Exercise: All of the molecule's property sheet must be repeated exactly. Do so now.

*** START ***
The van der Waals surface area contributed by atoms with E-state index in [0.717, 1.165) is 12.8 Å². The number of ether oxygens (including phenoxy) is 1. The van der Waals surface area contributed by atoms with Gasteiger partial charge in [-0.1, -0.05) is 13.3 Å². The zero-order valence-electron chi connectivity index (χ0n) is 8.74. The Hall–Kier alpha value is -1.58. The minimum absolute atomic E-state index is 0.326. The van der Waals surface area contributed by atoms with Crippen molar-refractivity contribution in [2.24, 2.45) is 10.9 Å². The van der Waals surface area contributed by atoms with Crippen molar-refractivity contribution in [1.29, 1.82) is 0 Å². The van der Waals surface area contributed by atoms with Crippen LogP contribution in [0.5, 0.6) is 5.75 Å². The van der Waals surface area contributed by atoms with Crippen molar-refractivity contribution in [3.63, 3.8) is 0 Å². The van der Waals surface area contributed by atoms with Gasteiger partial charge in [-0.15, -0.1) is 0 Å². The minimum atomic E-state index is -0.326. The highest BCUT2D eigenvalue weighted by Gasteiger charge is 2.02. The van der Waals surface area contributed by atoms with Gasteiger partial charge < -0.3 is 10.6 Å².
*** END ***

The van der Waals surface area contributed by atoms with E-state index in [0.717, 1.165) is 12.8 Å². The number of ether oxygens (including phenoxy) is 1. The van der Waals surface area contributed by atoms with Gasteiger partial charge in [-0.1, -0.05) is 13.3 Å². The zero-order valence-electron chi connectivity index (χ0n) is 8.74. The Hall–Kier alpha value is -1.58. The minimum absolute atomic E-state index is 0.326. The van der Waals surface area contributed by atoms with Crippen molar-refractivity contribution in [2.24, 2.45) is 10.9 Å². The van der Waals surface area contributed by atoms with Crippen molar-refractivity contribution in [1.29, 1.82) is 0 Å². The van der Waals surface area contributed by atoms with Crippen LogP contribution in [0.5, 0.6) is 5.75 Å². The van der Waals surface area contributed by atoms with Crippen molar-refractivity contribution in [3.63, 3.8) is 0 Å². The van der Waals surface area contributed by atoms with Gasteiger partial charge in [-0.15, -0.1) is 0 Å². The minimum atomic E-state index is -0.326. The highest BCUT2D eigenvalue weighted by Gasteiger charge is 2.02. The van der Waals surface area contributed by atoms with Gasteiger partial charge < -0.3 is 10.6 Å².